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Old 01-29-2013   #39
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What many of us have been saying all along -- underexposed and overdeveloped!

No detail in the shadows -- that comes from underexposing (pushing the film 2 stops).

Almost no detail in the highlights -- that comes from overdevelopment (I am assuming that you told the lab that you pushed the film 2 stops, and they adjusted accordingly).

'Expose for the shadows, develop for the highlights' -- every photographer shooting conventional black and white film should know this basic rule.
Yes, I metered at 1600 and told the lab, which adjusted accordingly.

So I would have been better off maybe having them push it 1 stop to save the highlight details and adjusting my exposure for more light in camera to save shadow details?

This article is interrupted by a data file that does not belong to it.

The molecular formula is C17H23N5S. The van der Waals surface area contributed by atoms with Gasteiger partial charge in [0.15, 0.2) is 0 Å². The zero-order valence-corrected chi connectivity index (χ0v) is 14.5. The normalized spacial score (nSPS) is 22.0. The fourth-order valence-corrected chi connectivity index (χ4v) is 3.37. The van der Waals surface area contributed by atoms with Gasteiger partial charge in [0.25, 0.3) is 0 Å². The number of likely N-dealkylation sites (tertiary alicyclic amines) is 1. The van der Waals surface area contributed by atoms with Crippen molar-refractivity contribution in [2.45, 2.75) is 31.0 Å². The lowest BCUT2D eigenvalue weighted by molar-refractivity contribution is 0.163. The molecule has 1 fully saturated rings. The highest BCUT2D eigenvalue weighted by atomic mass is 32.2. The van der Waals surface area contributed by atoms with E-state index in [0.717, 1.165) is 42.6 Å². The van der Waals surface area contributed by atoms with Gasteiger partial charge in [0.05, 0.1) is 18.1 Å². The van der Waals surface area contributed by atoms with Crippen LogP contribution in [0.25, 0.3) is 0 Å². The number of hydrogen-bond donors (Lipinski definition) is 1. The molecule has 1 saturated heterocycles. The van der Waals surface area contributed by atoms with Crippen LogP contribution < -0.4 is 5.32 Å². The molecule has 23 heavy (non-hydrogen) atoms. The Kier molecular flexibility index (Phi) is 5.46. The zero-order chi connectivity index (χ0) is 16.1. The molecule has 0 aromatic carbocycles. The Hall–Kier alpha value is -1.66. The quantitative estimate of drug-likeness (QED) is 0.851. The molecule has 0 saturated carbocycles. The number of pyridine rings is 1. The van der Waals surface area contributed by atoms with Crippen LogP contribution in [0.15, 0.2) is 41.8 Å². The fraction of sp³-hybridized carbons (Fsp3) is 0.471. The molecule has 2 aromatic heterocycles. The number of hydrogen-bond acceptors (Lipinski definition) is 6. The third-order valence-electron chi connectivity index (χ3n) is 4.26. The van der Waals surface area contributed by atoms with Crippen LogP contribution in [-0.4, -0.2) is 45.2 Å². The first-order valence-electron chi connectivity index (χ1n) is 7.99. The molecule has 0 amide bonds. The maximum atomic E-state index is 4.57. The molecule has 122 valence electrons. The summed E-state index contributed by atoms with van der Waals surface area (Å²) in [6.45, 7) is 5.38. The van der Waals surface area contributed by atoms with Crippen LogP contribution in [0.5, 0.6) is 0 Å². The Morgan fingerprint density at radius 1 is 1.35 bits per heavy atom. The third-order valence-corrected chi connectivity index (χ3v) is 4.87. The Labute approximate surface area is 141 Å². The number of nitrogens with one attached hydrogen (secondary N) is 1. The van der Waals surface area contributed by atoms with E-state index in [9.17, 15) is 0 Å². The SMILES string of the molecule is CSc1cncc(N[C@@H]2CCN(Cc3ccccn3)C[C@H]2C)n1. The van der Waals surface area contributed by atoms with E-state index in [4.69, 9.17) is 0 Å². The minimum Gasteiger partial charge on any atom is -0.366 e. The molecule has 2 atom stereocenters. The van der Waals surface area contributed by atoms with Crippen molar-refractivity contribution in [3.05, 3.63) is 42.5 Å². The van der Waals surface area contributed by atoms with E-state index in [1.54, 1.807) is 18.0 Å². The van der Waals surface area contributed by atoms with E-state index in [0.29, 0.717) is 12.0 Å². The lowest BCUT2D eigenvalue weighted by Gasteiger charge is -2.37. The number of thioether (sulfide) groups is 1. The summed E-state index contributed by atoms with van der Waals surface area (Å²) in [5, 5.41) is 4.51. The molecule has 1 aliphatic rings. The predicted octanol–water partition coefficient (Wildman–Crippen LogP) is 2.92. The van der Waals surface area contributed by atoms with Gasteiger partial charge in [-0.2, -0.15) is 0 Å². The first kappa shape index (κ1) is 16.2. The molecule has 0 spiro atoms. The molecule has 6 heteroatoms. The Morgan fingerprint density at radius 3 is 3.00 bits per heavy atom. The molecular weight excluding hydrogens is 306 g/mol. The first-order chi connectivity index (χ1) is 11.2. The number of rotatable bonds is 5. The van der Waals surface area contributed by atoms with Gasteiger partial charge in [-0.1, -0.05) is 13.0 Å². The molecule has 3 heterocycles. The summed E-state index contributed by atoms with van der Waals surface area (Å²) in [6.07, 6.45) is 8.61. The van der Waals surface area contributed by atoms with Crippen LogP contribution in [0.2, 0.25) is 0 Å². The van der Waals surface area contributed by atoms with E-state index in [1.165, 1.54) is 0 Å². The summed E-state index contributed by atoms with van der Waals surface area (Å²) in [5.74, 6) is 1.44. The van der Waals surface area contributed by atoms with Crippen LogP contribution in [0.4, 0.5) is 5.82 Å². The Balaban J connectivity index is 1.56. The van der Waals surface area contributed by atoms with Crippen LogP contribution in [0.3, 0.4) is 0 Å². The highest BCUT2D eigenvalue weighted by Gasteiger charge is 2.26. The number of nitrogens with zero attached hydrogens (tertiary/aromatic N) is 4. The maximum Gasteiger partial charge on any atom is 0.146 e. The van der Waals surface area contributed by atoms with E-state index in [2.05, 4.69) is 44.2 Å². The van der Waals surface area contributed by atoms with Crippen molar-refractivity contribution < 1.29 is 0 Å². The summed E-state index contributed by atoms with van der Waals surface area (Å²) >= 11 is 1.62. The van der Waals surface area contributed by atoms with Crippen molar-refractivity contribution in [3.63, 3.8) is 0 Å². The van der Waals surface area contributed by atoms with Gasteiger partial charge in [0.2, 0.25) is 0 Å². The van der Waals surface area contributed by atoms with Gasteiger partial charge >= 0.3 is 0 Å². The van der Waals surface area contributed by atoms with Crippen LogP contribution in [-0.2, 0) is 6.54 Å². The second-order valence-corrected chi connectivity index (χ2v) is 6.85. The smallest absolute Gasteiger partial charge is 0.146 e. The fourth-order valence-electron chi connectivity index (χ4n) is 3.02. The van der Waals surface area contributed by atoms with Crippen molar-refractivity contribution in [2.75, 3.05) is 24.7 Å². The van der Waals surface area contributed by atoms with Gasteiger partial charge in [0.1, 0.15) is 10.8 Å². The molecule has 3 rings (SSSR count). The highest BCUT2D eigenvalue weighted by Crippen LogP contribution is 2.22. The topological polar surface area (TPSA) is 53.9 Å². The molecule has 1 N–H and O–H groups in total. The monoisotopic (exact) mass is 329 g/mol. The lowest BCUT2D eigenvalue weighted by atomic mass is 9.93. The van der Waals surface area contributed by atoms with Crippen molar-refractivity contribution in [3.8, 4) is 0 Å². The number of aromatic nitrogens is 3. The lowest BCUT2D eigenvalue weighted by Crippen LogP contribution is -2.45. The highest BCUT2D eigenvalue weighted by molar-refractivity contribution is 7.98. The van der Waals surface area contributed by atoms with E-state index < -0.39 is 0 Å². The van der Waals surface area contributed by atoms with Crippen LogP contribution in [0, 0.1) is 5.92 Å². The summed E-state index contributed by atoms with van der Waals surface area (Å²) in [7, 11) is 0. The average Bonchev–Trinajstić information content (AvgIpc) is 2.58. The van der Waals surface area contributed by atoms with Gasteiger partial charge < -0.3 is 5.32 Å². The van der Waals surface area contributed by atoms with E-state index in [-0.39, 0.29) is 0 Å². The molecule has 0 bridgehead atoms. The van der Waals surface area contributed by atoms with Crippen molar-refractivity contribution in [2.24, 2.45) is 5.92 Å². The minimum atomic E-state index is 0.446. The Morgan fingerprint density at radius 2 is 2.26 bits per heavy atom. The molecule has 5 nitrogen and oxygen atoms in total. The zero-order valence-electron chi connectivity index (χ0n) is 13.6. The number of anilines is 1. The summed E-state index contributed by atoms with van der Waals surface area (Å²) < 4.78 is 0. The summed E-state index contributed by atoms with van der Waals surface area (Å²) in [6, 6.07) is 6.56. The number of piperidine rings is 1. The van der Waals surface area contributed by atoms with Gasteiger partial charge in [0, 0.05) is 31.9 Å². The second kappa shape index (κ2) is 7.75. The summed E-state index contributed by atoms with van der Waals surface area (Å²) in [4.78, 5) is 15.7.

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Old 01-29-2013   #40
mmartin09
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Originally Posted by V-12 View Post
Yes, if you haven't made any adjustments to the scanner settings the bleached highlights and solid blacks are under exposure and over development.

You could have got detail in the highlights and the shadows if shot differently, and made your high contrast image in post processing. You may say 'why do that when I can do it without post processing?' but the answer is easy, in years to come you may change your mind about the Ralph Gibson look, you may want a baby picture that isn't dated to 'the Lomo school of 2013', you may want more refinement. So there is no going back if the negative is thin and blocked.